Over the course of a decade, the Joint Oxford-Field Museum Expedition to Kish recovered artifacts and skeletal remains from one of the most influential city-states in ancient Mesopotamia. We focus here on the process of commemoration of the dead as evidenced in the graves excavated from Kish's 'A Cemetery'. We use skeletal remains, fieldnotes, and artifactual evidence to situate these individuals within their biological and mortuary contexts and to explore elements of living, dying, and remembering at Kish. The repetitive actions involved in burying the dead in the ruins of a razed palace suggest the construction of social memory aimed at creating communal cohesion and reinforcing local norms. The details afforded each individual and their grave suggest that burials functioned both to engage a new political landscape and to create spaces in which the bereaved commemorated individual lives.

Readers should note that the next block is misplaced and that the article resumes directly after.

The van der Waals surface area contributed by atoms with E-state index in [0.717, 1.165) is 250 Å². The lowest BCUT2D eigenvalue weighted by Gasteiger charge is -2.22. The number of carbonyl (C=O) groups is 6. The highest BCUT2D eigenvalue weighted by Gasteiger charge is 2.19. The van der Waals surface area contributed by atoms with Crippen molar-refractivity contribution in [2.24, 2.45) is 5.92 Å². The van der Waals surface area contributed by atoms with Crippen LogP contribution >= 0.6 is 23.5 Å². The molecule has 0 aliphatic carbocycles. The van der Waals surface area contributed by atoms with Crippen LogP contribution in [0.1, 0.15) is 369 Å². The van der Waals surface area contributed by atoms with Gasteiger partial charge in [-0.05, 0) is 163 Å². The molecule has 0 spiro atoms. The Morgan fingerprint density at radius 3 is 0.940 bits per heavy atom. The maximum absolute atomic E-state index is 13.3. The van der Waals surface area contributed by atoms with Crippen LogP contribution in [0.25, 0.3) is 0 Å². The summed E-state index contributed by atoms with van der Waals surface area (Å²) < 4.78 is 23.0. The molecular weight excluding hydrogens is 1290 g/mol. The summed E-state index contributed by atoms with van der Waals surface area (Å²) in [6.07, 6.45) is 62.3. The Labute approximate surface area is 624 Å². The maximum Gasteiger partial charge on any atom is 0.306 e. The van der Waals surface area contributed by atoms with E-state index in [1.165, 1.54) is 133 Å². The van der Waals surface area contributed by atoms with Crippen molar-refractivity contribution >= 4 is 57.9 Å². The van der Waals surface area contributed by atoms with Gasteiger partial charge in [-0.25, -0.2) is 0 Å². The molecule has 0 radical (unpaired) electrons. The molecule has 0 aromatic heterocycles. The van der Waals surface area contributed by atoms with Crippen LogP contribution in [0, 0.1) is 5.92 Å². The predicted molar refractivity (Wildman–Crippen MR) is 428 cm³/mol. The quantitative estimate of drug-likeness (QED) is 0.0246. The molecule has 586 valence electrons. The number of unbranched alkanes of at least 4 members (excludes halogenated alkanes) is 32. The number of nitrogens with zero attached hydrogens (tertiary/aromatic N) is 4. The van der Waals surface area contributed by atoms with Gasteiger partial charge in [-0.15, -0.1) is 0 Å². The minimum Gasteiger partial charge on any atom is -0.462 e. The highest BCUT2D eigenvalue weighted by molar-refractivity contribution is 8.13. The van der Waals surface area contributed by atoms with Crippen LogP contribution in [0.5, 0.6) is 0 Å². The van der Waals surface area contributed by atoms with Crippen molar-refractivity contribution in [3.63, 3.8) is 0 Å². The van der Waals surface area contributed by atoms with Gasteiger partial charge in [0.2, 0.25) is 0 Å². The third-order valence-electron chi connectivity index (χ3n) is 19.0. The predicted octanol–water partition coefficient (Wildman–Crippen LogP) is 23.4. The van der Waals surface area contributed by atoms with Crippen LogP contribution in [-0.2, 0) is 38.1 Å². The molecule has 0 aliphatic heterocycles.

- mortuary archaeology
- social identities
- social memory
ASJC Scopus subject areas
- Arts and Humanities (miscellaneous)